Below is a letter to the editor from Principal Judith Parker who responded to an April 21 New York Times article, “Silicon Valley Came to Kansas Schools. That Started a Rebellion” about Summit Learning. Milwaukee Collegiate Academy first implemented the Summit platform in 2016.

Good afternoon, Mr. Feyer,

I wanted to respond to today’s story “Silicon Valley Came to Kansas Schools. That Started a Rebellion.”

It seems the only time that someone cares whether children like mine learn is when there is a perceived threat to the educational status quo.

My scholars at Milwaukee Collegiate Academy have been learning with Summit Learning for three years. The transformation of our learning community has been powerful. Instead of rote learning activities, our students are engaged in rich writing and discussion with their peers.

They eagerly make choices about priorities, resources and projects. Mentoring — which is the heart and soul of our school — is an anchor in the Summit approach. Our students’ weekly conversations with an adult about how they’re feeling, what they’re struggling with how they’re doing in school mirror the kinds of conversations their privileged peers have around dinner tables or when they intern with executive mentors.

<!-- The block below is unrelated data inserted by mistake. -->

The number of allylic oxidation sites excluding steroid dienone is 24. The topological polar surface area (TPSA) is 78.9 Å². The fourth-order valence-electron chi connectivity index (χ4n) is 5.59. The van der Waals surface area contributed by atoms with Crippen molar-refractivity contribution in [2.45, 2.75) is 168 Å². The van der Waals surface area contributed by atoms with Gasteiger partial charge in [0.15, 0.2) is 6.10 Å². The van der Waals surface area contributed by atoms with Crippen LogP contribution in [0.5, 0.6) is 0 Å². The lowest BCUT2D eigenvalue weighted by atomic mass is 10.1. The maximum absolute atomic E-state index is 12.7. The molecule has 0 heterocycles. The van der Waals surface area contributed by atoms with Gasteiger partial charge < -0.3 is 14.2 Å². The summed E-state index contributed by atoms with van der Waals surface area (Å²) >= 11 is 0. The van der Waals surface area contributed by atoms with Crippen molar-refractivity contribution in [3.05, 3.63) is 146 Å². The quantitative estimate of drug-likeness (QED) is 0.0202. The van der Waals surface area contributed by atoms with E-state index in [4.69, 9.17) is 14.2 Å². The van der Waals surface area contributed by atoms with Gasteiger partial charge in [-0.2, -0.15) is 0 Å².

If this does not impress the skeptics then I will speak in language most education bureaucrats understand: Since my students have been using Summit Learning their attendance has been above 90% and yes, that’s in high school.

If you ask any of our faculty, they would tell you that our students are not learning from screens, but from their teachers and their peers.

If the criticism of Summit limits the access of schools like mine to this approach — whether out of fear or mandate — it would be yet another way we as a society limit who is worthy of a high-quality education.

Our students are being empowered to drive their own intellectual growth and it’s about time.

Judith Parker
Principal
Milwaukee Collegiate Academy

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